By Sarah Breger
Our commemorative issue is here! Check out
• Moment Magazine Symposium 2010,
Mel Brooks, Ruth Bader Ginsburg, Itzhak Perlman, Leon Wieseltier, Geraldine Brooks and 30 other Jewish luminaries and thinkers ponder two big questions: What does it mean to be Jewish today? What do Jews bring to the world? And, celebrate the debut of our newly designed website on May 10th when 35 more fascinating responses from more amazing people go live—available online only!
Celebrate Jewish American History Month with:
• The story of the pivotal role played by Holocaust survivors in Skokie, Illinois, in ushering a new era of tolerance in the United States. When neo-Nazis threatened to march through the town, Holocaust survivors broke their long silence to educate Americans about the consequences of extremism. Chicago Tribune arts critic Howard Reich recalls his childhood in Skokie and how the past came back to haunt his mother, who awoke one morning to see yellow stars on her lawn.
• Just in time for summer: our second annual guide to Jewish American museums, historical societies and archives, featuring fascinating exhibits plus wonderfully kitschy roadside attractions. There’s also the whirlwind tour of sites loved by and lived in by American literary stars from Philip Roth to Edna Ferber, Chaim Potok to Faye Kellerman with stops in New York City, Boston, New Jersey, Chicago, Ann Arbor, Seattle, Appleton, Surfside, San Francisco, Los Angeles, Austin and more.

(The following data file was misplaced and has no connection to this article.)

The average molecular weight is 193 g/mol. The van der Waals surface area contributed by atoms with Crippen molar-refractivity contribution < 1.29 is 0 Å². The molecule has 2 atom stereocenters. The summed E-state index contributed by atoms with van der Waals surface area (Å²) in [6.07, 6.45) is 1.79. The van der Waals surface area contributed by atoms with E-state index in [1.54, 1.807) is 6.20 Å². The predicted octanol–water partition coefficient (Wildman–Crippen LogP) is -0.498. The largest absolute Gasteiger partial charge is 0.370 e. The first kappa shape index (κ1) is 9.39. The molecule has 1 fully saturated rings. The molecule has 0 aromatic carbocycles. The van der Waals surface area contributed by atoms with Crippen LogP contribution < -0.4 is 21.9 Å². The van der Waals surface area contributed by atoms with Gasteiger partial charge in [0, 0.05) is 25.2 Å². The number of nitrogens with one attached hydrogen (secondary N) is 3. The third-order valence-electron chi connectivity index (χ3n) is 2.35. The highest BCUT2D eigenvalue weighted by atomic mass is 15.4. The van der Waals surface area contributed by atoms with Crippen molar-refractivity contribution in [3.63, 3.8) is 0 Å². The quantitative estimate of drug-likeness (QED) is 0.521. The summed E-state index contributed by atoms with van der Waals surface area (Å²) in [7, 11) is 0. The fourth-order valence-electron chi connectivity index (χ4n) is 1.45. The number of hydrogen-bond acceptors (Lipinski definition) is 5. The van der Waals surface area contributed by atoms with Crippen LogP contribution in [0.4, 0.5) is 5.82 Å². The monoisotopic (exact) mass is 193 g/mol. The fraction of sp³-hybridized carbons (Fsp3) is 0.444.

• How the phrase tikkun olam soared from obscurity to encompass the spirit of American Jews
• Calvin Trillin writes a happy birthday poem just for us!
• Pastrami, pickles and the delectable history of deli foods
• Los Angeles Times film critic Kenneth Turan picks his 10 favorite Jewish American films
• Capitalism and the Jews reviewed by Robert Solow, The Rebbe reviewed by Robert Pinsky and find out who’s being hailed as the heir to Jane Austen
One thought on “Have you seen Moment's 35th anniversary issue?”
Just finished reading my issue and loved it. I could not believe that I was fascinated enough to read every one of the 35 answers to the same questions about what it means to be a Jew today. The feature naturally made me wonder how I would answer that question.
I grew up as one of a few Jews in a small town and always was forced to think of myself as a minority, as someone different. Not connected to other Jews or a temple in a meaningful way as a youth, I found my way closer to Judaism as an adult.
What does it mean to be a Jew today? The answer so depends on the individual’s personal experience. I treasure my Judaism much more as an adult than as a child. I understand better not only Jewish history but its power as a faith. Judaism gives us a structure to follow in times of great joy — and sorrow. The rituals of Judaism are powerful – if we know about them and use them.
And as Geraldine Brooks wrote with poignancy in your magazine, I understand too how Judaism nudges us to “notice the small gifts of daily life.”
I wonder how prominent Jews would have answered your questions 35 years ago – and how they will ask them 35 years from now. Will our views change that much?
Thank you for a thought-provoking issue.